Tough economic times, these. I don't envy or wish to be the public servant who has to make the tough decisions.
February 5, 2009
State Senator Bruce E. Tarr
State HouseRoom 313-A
Boston, MA 02133
Dear Senator Tarr:
Just today I was invited to attend a ‘State House Rally’ at the Grand Staircase to share my story with my state legislator and ‘anyone else who will listen’. Unable to attend, I am able to write.
My story, no, our story, began just over twenty years ago with the birth of our second child, a daughter whom we named Emily. Emily was born with Down syndrome. You may be able to imagine the surprise, even shock of a pediatrician, not your own, entering your hospital room to advise you that your baby has a syndrome, a heart condition and is being transferred via ambulance to a Boston hospital while you are stuck, right there in that room, in that bed, for another twenty-four hours. Fortunately for Emily and her family, her heart condition required no surgery and she was home with her family in no time.
Since then, the road we’ve travelled has been uphill, bumpy, and full of twists and turns that we hadn’t planned or dreamed of in our wildest imagination. It has been long, often times arduous and so completely not what we expected. We have all had to learn as we go the ins and outs of living with a special baby, then child, then teen and now young adult. Each age brings new challenges and a new learning curve. For each of us.
We love our Emily no less and no more than we do our oldest child. In our eyes she is a shining star. She has a light about her that beckons us, pulls us in and encourages us to do more, do better, be better. All of this learning, all of these challenges show us just how strong we are as people and help cement our commitment not only to Emily, but to other individuals with disabilities and different needs.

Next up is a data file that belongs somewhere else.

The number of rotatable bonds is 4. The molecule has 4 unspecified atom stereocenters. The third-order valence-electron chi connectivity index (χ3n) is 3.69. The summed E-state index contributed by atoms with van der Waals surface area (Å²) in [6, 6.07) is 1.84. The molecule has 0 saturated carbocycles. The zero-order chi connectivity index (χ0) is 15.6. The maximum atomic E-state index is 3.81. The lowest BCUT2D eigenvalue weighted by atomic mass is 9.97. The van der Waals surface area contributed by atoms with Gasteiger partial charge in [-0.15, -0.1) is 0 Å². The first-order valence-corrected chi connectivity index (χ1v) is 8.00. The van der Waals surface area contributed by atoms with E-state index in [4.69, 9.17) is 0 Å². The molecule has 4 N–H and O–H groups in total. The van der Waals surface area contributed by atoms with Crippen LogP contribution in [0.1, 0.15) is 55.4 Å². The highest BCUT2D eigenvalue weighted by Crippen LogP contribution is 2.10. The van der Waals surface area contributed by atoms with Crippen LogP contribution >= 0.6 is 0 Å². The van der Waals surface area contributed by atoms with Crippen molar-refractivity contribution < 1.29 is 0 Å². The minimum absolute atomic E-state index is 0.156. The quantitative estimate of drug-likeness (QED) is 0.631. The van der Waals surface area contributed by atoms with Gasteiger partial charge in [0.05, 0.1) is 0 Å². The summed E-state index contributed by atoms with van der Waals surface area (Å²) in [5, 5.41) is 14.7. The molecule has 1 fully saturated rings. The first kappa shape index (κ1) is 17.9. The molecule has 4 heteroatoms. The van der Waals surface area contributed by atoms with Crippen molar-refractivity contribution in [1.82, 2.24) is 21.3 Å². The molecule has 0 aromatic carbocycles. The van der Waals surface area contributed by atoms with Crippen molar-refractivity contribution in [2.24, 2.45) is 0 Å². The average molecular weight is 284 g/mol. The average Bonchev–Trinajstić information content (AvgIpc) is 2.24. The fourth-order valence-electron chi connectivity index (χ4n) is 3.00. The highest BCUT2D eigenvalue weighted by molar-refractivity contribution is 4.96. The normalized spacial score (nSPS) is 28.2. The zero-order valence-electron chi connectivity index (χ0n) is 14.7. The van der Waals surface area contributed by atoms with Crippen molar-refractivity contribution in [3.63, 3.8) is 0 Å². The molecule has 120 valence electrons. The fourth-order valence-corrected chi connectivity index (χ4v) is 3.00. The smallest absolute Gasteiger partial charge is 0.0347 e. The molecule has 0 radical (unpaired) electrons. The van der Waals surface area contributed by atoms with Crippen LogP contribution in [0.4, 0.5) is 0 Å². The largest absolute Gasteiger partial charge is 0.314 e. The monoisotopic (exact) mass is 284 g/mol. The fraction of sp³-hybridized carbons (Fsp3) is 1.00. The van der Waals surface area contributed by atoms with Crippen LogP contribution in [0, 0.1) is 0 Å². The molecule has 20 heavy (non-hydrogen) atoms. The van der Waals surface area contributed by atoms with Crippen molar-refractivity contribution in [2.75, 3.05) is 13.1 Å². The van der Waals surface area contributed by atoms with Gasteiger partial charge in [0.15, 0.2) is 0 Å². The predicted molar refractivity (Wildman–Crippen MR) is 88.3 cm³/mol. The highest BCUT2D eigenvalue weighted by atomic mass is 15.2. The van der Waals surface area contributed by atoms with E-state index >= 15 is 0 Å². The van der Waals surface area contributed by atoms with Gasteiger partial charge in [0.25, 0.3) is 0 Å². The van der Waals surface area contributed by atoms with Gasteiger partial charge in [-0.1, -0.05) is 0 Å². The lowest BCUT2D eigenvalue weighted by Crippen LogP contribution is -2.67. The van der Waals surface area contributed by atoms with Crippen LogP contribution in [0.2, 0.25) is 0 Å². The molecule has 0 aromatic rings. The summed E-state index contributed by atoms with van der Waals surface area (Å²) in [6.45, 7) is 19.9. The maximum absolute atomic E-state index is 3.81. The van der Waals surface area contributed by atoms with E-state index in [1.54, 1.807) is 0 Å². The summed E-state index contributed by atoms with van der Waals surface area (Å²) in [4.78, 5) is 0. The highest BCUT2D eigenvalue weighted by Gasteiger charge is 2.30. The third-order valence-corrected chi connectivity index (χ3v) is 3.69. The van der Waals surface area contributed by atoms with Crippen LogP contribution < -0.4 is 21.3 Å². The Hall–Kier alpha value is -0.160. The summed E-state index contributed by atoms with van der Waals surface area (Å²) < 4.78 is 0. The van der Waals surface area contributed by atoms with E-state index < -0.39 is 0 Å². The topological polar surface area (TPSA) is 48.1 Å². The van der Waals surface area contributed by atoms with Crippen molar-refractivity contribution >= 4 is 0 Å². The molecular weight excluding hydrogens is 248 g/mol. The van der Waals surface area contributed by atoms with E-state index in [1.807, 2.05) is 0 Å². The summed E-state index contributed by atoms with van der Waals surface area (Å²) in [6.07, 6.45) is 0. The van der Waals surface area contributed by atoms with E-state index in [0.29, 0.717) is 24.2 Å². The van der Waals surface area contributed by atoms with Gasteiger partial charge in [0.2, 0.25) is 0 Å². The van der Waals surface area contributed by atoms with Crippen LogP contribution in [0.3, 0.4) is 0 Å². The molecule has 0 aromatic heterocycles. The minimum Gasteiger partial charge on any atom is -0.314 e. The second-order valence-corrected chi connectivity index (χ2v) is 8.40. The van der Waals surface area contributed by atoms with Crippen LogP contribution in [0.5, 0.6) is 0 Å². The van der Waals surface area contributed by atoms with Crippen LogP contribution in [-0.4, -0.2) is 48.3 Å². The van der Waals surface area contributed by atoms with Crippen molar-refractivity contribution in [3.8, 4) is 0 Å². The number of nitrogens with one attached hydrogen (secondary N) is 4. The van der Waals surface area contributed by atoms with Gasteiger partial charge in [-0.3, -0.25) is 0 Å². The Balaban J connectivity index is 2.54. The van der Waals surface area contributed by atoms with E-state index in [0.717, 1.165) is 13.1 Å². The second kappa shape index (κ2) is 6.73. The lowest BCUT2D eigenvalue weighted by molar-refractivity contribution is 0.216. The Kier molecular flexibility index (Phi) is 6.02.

Our family hasn’t been alone in our efforts to educate Emily, to give Emily the tools she needs to live a life that she will enjoy, independent of her family, yet fully supported as she needs. Our extended family, our friends, our school district, her educators, her coaches and the many, many people who work for agencies such as North Shore Arc, Till, Inc. and DMR … have all been there with us through ‘all of it’.
Tough economic times are upon us. I know difficult choices are being made daily, weekly, monthly throughout the legislative body. I admire those of you who serve in public office and support your constituents not only in the good times, but also in these difficult times. I recognize that your office receives requests daily from many with varied special interests – those that they hold dear – to support their cause, their funding, and their needs.
I am no different than those that ask for support for other causes.
I am writing to ask you to support full funding of current programs that provide family support, respite, social, day care and educational opportunities for babies, children, teens and adults with disabilities, special needs and mental retardation. Without continued funding of programs presently in place, the many disabled and special needs citizens of the State of Massachusetts will lose the precious and needed support they receive to live full, and to the best of their abilities, unrestricted lives.
As you work on The Joint Committee on Children, Families and persons with Disabilities please keep in mind the hundreds of families and individuals receiving much needed support and assistance and recognize that the numbers will not diminish, but more than likely, will increase as the economic downturn forces layoffs which in turn will force more families to seek assistance and support. The waiting lists are long now. I cannot imagine how much longer they will get as we struggle through the next few years.
I believe the State of Massachusetts should make a commitment to these citizens, less fortunate than some perhaps, but no less valuable than any other citizen of the commonwealth.